Nearly Half Of Northside Students Missed School On Thursday, Day Of Reported Threat | Texas Public Radio

Nearly Half Of Northside Students Missed School On Thursday, Day Of Reported Threat

Apr 24, 2014

Credit Flickr user Bill Selak / cc

Even though local elementary schools took extra measures to keep students safe against a reported threat, many students still stayed home Thursday.

A letter had specified that on or about April 24, a mass violence event would take place, and targeted a school in the Northside ISD.

Thursday Police Chief William McManus toured campuses to meet with school leaders. One purpose, he said, was to be visible and to assure parents, staff and others that measures were being taken on all fronts to keep people safe.

However, he said, the San Antonio Regional Intelligence Unit and the FBI ruled the threat to be without merit.

"We don't believe it to be credible at all. We stand by that," said McManus outside Boone Elementary School.

He said an investigation continues, though.

The hoax created a serious problem for local districts. Northside ISD leaders reported that 43 percent of students did not attend classes, totaling a $1.4 million loss in state funding.

The unprecedented event will initiate an appeal by Northside.

"NISD will pursue appealing for relief to the Texas Education Agency for an attendance waiver for today for schools based on school security and safety," said district spokesperson Pascual Gonzalez in a news release Thursday afternoon. Typical daily attendance rates, Gonzalez said, hover around 95 percent.

Inside Boone Elementary, principal Carol Borcherding monitored things from a front hallway looking out onto the parking lot, along with several other school administrators.

By all accounts, school leaders wanted to treat Thursday as any other day. The day was supposed to be filled with lots of fun activities for all the children before the Battle of Flowers holiday Friday.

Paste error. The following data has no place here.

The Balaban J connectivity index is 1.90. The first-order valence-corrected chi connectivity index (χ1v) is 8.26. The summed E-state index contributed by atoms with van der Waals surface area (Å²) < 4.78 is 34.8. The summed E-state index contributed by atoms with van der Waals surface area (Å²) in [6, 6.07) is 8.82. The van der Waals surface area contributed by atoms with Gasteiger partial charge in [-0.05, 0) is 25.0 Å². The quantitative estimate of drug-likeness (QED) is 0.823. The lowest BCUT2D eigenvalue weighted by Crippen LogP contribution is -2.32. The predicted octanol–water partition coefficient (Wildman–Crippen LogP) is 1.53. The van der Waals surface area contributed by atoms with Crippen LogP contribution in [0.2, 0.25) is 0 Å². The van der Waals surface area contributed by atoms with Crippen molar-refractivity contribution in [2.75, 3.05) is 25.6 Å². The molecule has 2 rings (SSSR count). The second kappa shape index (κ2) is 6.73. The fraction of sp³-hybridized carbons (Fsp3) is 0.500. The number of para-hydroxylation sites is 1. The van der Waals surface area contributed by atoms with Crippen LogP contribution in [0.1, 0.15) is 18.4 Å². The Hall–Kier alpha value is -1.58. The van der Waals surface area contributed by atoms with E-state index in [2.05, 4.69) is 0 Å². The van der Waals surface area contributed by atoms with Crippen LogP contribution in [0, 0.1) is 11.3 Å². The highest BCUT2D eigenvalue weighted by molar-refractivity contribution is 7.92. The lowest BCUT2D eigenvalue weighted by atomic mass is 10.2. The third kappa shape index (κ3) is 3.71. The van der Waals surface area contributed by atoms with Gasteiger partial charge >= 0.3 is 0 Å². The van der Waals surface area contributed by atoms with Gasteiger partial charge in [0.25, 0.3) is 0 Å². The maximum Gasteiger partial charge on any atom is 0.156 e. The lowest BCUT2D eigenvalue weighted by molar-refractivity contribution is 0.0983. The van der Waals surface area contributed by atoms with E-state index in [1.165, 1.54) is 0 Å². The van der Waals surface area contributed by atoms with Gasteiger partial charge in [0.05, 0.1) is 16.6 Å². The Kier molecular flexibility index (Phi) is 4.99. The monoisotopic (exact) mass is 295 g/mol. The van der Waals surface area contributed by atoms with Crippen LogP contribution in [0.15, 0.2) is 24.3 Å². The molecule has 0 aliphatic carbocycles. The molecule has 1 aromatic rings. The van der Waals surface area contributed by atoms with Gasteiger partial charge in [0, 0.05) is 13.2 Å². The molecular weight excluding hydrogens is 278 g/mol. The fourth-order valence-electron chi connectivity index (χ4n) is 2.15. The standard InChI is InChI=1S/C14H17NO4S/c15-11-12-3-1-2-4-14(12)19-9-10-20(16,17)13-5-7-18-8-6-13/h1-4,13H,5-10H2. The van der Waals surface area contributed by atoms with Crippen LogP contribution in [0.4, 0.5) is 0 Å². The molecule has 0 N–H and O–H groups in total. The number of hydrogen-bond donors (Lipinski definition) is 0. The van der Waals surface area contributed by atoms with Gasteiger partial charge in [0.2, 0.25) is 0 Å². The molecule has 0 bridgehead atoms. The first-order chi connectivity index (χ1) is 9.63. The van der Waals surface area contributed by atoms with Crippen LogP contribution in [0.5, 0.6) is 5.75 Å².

Borcherding had her staff come in early to have extra adults on campus long before the students arrived, and they eliminated outdoor recess, instead opting to have playtime indoors. Parents also came in to volunteer to keep watch.

"We have the watchdog program here, and that's dads who volunteer to help with security, so we've got a couple of our watchdog dads here," she said.

Of the 665 students at Boone, 340 were in attendance. One fourth grader showed up late, insisting to her mom that she wanted to go to school. Worried parents called all week to hear how the staff would keep their children safe.

"It does make me sad," remarked Borcherding of the situation. "Parents of elementary school children shouldn't have to worry about these kinds of things. But I absolutely understand their concern and I absolutely understand their reasons for keeping their children home. They want them to be safe. I wish I could have reassured everyone but I understand where the parents are coming from."

McManus, too, said it was up to each parent to decide how they wanted to handle the situation. But everyone is working together, he said, to see that San Antonio children can learn without fear everyday.